The Glycemia Risk Index Predicts Performance of Diabetes Self-Management Habits in Youth With Type 1 Diabetes Mellitus

J Diabetes Sci Technol. 2024 May 6:19322968241247215. doi: 10.1177/19322968241247215. Online ahead of print.

Abstract

Background: The Glycemia Risk Index (GRI) was developed in adults with diabetes and is a validated metric of quality of glycemia. Little is known about the relationship between GRI and type 1 diabetes (T1D) self-management habits, a validated assessment of youths' engagement in habits associated with glycemic outcomes.

Method: We retrospectively examined the relationship between GRI and T1D self-management habits in youth with T1D who received care from a Midwest pediatric diabetes clinic network. The GRI was calculated using seven days of continuous glucose monitor (CGM) data, and T1D self-management habits were assessed ┬▒seven days from the GRI score. A mixed-effects Poisson regression model was used to evaluate the total number of habits youth engaged in with GRI, glycated hemoglobin A1c (HbA1c), age, race, ethnicity, and insurance type as fixed effects and participant ID as a random effect to account for multiple clinic visits per individual.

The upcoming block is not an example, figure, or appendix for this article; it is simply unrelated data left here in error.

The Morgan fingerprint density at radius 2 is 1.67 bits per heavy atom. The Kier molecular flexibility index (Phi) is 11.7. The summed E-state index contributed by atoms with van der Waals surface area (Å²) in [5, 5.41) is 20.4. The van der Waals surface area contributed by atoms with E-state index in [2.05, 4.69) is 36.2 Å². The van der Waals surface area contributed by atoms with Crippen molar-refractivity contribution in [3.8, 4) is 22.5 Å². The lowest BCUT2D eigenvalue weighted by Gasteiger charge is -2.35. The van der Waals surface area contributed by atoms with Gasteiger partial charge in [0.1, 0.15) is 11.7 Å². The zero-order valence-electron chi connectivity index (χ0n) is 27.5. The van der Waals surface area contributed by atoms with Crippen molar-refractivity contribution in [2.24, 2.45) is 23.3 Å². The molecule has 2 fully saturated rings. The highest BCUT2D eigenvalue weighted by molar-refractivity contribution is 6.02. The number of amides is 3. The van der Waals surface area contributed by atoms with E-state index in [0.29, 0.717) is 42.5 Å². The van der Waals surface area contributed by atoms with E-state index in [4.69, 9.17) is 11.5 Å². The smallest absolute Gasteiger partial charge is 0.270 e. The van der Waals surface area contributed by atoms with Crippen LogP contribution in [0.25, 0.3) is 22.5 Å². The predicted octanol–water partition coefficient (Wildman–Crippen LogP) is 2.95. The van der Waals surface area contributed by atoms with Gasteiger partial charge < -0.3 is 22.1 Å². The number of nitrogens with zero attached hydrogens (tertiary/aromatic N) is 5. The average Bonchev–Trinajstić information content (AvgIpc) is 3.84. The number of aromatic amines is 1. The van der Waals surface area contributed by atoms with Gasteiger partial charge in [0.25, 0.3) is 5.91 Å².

Results: The cohort included 1182 youth aged 2.5 to 18.0 years (mean = 13.8, SD = 3.5) comprising 50.8% male, 84.6% non-Hispanic White, and 64.8% commercial insurance users across a total of 6029 clinic visits. Glycemia Risk Index scores decreased as total number of habits performed increased, suggesting youth who performed more self-management habits achieved a higher quality of glycemia.

Conclusions: In youth using CGMs, GRI may serve as an easily obtainable metric to help identify youth with above target glycemia, and engagement/disengagement in the T1D self-management habits may inform clinicians with suitable interventions for improving glycemic outcomes.

Keywords: blood glucose; diabetes mellitus; glycemic indices; habits; youth.